It is questionable whether this change will be fair to all employees as there will, for example, still be some employers who offer benefits outside of a salary sacrifice arrangement and some who do not. While we welcome the change to allow ULEVs to be taxed on the current basis we remain concerned that the impact on the UK car industry in particular – and therefore the UK's economy –may be more profound than any perceived fairness that the change brings about.

Addressing avoidance?

Employee shareholder status (ESS) was introduced to allow employees to obtain shares in their employer's company under favourable income and capital gains tax (CGT) terms in return for giving up certain employment rights. The Chancellor announced today that the income tax and CGT advantages would be withdrawn on the basis that ESS is being used primarily for tax planning by high earning individuals. The change will be effective for employee shareholder agreements made on or after 1 December 2016 where the employees have been offered, but have not accepted, employee shareholder status as at 23 November 2016. This is said to meet the government's objective of sustainability and fairness in the system of tax reliefs.

While no detail has been announced, the Chancellor noted that more businesses are being incorporated and this is reducing the tax revenues generated from those businesses. This is to be expected where corporation tax rates are so much lower than tax rates for individuals. It is possible that we may see some changes in this area in subsequent budgets.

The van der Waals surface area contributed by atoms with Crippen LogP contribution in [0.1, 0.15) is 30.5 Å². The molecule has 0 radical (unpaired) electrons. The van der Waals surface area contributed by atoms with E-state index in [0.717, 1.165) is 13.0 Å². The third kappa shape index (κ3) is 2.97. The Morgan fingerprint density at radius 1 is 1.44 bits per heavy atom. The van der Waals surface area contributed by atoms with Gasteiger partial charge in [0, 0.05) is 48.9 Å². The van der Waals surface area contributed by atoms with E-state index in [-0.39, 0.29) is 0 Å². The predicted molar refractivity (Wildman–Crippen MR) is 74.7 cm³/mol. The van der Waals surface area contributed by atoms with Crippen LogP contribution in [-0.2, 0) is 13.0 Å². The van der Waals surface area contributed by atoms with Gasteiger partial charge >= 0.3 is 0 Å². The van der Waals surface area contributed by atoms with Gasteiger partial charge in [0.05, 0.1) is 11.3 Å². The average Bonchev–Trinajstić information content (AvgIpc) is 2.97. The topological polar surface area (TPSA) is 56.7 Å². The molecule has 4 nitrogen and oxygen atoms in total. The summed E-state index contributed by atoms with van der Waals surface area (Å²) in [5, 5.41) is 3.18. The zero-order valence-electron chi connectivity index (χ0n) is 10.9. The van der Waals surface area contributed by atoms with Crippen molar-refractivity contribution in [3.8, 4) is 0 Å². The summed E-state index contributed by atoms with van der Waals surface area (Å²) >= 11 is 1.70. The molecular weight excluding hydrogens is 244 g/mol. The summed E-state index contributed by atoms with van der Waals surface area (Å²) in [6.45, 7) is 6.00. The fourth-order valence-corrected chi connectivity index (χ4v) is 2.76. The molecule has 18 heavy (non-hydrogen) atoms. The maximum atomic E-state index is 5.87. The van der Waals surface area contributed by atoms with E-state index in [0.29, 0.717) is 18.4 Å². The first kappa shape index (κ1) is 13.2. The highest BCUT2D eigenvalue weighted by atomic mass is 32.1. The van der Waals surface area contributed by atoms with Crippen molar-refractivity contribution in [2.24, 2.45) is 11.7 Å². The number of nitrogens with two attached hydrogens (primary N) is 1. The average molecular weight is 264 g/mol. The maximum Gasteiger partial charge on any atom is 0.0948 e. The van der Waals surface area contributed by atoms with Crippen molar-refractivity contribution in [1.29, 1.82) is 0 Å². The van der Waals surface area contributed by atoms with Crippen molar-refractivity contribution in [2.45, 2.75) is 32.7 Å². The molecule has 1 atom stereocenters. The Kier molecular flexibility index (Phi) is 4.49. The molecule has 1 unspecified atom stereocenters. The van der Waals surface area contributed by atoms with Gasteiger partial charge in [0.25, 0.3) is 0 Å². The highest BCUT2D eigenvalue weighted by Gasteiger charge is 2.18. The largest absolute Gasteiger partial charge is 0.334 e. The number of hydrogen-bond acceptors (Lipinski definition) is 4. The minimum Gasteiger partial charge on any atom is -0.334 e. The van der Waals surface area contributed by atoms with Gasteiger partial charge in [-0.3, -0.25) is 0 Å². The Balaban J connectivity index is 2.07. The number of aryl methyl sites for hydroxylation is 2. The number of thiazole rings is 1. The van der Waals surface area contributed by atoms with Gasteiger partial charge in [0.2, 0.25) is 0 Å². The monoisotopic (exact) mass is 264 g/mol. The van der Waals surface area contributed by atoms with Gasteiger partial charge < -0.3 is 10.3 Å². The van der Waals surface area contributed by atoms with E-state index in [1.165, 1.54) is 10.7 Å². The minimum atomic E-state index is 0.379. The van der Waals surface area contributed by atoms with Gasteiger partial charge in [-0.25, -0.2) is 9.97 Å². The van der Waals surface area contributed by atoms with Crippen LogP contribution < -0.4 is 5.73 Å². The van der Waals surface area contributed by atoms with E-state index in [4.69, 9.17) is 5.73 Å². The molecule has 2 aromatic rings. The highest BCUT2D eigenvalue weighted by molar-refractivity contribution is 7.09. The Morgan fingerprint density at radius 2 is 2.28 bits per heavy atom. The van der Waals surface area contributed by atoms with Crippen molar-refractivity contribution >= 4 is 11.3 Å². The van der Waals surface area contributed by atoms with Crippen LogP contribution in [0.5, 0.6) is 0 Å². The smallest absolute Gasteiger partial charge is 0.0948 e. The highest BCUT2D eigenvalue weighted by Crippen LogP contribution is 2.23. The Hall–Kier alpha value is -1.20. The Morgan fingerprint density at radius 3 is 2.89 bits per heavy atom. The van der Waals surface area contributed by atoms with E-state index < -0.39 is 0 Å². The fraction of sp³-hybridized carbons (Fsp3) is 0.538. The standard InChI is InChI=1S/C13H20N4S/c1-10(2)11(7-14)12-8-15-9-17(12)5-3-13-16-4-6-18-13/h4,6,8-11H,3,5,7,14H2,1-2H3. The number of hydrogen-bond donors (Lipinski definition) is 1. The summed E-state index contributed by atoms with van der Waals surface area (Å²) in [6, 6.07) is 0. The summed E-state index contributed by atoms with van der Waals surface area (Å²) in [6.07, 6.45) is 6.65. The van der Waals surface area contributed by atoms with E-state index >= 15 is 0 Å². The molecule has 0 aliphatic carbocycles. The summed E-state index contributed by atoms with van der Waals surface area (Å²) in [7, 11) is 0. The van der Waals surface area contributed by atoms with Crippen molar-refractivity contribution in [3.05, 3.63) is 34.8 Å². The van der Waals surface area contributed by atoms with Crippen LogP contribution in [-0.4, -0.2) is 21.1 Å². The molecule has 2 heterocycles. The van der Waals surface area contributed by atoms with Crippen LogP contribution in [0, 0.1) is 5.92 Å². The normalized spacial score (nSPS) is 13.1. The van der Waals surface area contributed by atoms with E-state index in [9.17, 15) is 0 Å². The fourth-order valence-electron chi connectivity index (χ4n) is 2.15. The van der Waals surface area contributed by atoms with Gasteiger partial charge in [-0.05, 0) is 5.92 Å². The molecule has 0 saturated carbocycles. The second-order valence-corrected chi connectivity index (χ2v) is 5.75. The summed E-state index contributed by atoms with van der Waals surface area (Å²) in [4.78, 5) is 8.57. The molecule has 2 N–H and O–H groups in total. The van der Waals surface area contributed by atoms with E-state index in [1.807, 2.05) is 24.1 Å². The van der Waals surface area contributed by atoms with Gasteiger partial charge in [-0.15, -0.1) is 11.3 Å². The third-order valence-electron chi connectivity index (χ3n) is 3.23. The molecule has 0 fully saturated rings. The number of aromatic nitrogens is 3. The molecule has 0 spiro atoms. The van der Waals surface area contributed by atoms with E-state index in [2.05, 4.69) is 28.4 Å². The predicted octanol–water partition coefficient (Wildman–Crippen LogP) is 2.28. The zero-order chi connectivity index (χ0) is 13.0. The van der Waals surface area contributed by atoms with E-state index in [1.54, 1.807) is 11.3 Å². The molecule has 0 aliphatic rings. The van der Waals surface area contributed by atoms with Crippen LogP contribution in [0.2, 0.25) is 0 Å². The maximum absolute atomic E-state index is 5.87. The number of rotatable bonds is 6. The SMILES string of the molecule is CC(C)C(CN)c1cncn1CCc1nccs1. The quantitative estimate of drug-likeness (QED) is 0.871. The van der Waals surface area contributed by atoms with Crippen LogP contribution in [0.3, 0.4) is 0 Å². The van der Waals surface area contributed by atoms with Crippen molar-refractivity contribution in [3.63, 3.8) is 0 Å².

A system that works for everyone?

Despite economic uncertainty, the Chancellor today confirmed the Government's commitment to raise the income tax personal allowance to £12,500 and the threshold at which higher rate tax applies to £50,000 by the end of this Parliament in 2020.  These figures represent significant real terms increases in post-tax income for all individuals whose income is likely to exceed £12,500 by that time.  We are pleased that the Chancellor has followed through on this promise made by his predecessor to support the aspirations of lower and middle earners.

The Autumn Statement reconfirms the proposed reforms to the taxation of individuals domiciled outside of the UK (non-doms) from April 2017.  Non-doms have previously been able to pay tax on foreign income and gains only to the extent they were brought to the UK, and have also been able to mitigate inheritance tax on their assets in some circumstances. 

The reforms propose that non-doms will be treated as UK domiciled for all tax purposes once they have been resident here for 15 of the last 20 tax years, such that they will pay tax on worldwide income and gains irrespective of whether the funds are brought to the UK.  There are related changes ensuring that inheritance tax is payable on UK residential property owned by non-doms.

The Government is walking a tightrope here with the aim of both ensuring fairness in the tax system and encouraging wealthy non-doms to remain in the UK.  A major part of this balancing act will be the treatment of offshore trusts established by non-doms before the new rules come into effect, as the majority of the wealth of non-dom families is often held in such structures.

The Autumn Statement policy paper promises that foreign income and gains retained in such trusts will not be taxed, but there is much detail still to be considered.  It will be impossible to judge how successful the Chancellor has been in achieving his aims until the rules have been digested.